Separating the impact of individual land surface properties on the terrestrial surface energy budget in both the coupled and un-coupled land-atmosphere system

This is a Preprint and has not been peer reviewed. The published version of this Preprint is available: https://doi.org/10.1175/JCLI-D-18-0812.1.

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Authors

Marysa M. Laguë , Gordon B. Bonan, Abigail Swann 

Abstract

Changes in the land surface can drive large responses in the atmosphere on
local, regional, and global scales. Surface properties control the partitioning of energy within the surface energy budget to fluxes of shortwave and longwave radiation, sensible and latent heat, and ground heat storage. Changes in surface energy fluxes can impact the atmosphere across scales through changes in temperature, cloud cover, and large-scale atmospheric circulation. We test the sensitivity of the atmosphere to global changes in three land surface properties: albedo, evaporative resistance, and surface roughness. We show the impact of changing these surface properties differs drastically between simulations run with an offline land model, compared to coupled land-atmosphere simulations which allow for atmospheric feedbacks associated with land-atmosphere coupling. Atmospheric feedbacks play a critical role in defining the temperature response to changes in albedo and evaporative resistance, particularly in the extra-tropics. More than 50% of the surface temperature response to changing albedo comes from atmospheric feedbacks in over 80% of land areas. In some regions, cloud feedbacks in response to increased evaporative resistance result in nearly 1K of additional surface warming. In contrast, the magnitude of surface temperature responses to changes in vegetation height are comparable between offline and coupled simulations. We improve our fundamental understanding of how and why changes in vegetation cover drive responses in the atmosphere, and develop understanding of the role of individual land surface properties in controlling climate across spatial scales -- critical to understanding the effects of land-use change on Earths climate.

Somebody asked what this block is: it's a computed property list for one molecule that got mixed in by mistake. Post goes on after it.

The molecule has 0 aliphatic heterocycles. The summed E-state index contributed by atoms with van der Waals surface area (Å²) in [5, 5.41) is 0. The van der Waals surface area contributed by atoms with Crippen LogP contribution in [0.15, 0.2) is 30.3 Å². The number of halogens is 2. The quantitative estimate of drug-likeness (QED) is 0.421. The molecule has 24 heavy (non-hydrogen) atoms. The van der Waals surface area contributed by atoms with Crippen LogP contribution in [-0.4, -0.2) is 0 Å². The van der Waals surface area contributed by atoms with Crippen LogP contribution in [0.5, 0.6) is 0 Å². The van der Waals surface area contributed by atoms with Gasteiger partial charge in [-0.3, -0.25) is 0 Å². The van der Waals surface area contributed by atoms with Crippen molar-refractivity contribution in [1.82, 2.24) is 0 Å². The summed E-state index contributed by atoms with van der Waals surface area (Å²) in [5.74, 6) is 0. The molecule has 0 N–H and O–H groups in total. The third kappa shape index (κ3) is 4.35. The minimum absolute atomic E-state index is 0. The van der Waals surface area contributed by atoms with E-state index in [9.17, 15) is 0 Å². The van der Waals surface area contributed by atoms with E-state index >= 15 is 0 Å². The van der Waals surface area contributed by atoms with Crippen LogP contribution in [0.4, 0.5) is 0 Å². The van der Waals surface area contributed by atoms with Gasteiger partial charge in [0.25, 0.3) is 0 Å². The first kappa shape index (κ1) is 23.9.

DOI

https://doi.org/10.31223/osf.io/dbyqu

Subjects

Climate, Earth Sciences, Oceanography and Atmospheric Sciences and Meteorology, Physical Sciences and Mathematics

Keywords

climate, feedbacks, Ecoclimate, Land-atmospheric Interactions, surface properties

Dates

Published: 2018-12-12 08:36

Last Updated: 2019-06-11 18:51

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License

Academic Free License (AFL) 3.0

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